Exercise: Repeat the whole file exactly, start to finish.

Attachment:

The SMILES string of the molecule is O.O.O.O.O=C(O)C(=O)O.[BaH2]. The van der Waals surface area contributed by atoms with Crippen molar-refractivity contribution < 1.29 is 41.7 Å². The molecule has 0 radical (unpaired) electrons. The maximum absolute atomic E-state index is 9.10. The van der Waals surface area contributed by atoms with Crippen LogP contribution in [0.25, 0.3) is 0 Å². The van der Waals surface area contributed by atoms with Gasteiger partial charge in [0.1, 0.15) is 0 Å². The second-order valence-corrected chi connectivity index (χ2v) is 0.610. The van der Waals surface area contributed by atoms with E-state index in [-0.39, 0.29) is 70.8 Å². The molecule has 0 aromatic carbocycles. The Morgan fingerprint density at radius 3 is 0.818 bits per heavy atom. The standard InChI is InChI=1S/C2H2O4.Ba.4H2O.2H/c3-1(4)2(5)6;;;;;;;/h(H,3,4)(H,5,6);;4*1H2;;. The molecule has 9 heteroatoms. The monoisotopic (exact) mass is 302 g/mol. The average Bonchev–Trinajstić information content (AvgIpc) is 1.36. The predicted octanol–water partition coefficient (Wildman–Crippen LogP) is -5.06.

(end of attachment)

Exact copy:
The SMILES string of the molecule is O.O.O.O.O=C(O)C(=O)O.[BaH2]. The van der Waals surface area contributed by atoms with Crippen molar-refractivity contribution < 1.29 is 41.7 Å². The molecule has 0 radical (unpaired) electrons. The maximum absolute atomic E-state index is 9.10. The van der Waals surface area contributed by atoms with Crippen LogP contribution in [0.25, 0.3) is 0 Å². The van der Waals surface area contributed by atoms with Gasteiger partial charge in [0.1, 0.15) is 0 Å². The second-order valence-corrected chi connectivity index (χ2v) is 0.610. The van der Waals surface area contributed by atoms with E-state index in [-0.39, 0.29) is 70.8 Å². The molecule has 0 aromatic carbocycles. The Morgan fingerprint density at radius 3 is 0.818 bits per heavy atom. The standard InChI is InChI=1S/C2H2O4.Ba.4H2O.2H/c3-1(4)2(5)6;;;;;;;/h(H,3,4)(H,5,6);;4*1H2;;. The molecule has 9 heteroatoms. The monoisotopic (exact) mass is 302 g/mol. The average Bonchev–Trinajstić information content (AvgIpc) is 1.36. The predicted octanol–water partition coefficient (Wildman–Crippen LogP) is -5.06.